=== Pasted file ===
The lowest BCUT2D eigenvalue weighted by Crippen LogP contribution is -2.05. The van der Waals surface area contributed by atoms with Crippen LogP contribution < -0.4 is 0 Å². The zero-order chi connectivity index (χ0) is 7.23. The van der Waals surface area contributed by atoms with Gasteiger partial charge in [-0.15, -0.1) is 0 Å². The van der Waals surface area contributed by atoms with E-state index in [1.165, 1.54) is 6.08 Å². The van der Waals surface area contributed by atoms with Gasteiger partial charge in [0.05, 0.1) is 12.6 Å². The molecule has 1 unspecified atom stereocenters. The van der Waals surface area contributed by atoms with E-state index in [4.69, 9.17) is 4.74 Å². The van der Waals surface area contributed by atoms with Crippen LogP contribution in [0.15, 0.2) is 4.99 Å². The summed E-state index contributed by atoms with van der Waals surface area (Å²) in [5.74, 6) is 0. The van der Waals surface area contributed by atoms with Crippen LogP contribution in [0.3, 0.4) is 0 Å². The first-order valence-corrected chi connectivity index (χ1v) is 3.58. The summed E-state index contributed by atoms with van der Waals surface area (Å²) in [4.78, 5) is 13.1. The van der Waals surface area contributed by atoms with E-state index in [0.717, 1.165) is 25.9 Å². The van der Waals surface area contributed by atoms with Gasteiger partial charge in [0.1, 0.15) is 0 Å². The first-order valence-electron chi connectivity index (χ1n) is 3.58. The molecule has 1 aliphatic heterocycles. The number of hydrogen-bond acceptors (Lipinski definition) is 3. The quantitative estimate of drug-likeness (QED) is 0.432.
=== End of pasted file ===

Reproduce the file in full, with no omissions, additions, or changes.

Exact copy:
The lowest BCUT2D eigenvalue weighted by Crippen LogP contribution is -2.05. The van der Waals surface area contributed by atoms with Crippen LogP contribution < -0.4 is 0 Å². The zero-order chi connectivity index (χ0) is 7.23. The van der Waals surface area contributed by atoms with Gasteiger partial charge in [-0.15, -0.1) is 0 Å². The van der Waals surface area contributed by atoms with E-state index in [1.165, 1.54) is 6.08 Å². The van der Waals surface area contributed by atoms with Gasteiger partial charge in [0.05, 0.1) is 12.6 Å². The molecule has 1 unspecified atom stereocenters. The van der Waals surface area contributed by atoms with E-state index in [4.69, 9.17) is 4.74 Å². The van der Waals surface area contributed by atoms with Crippen LogP contribution in [0.15, 0.2) is 4.99 Å². The summed E-state index contributed by atoms with van der Waals surface area (Å²) in [5.74, 6) is 0. The van der Waals surface area contributed by atoms with Crippen LogP contribution in [0.3, 0.4) is 0 Å². The first-order valence-corrected chi connectivity index (χ1v) is 3.58. The summed E-state index contributed by atoms with van der Waals surface area (Å²) in [4.78, 5) is 13.1. The van der Waals surface area contributed by atoms with E-state index in [0.717, 1.165) is 25.9 Å². The van der Waals surface area contributed by atoms with Gasteiger partial charge in [0.1, 0.15) is 0 Å². The first-order valence-electron chi connectivity index (χ1n) is 3.58. The molecule has 1 aliphatic heterocycles. The number of hydrogen-bond acceptors (Lipinski definition) is 3. The quantitative estimate of drug-likeness (QED) is 0.432.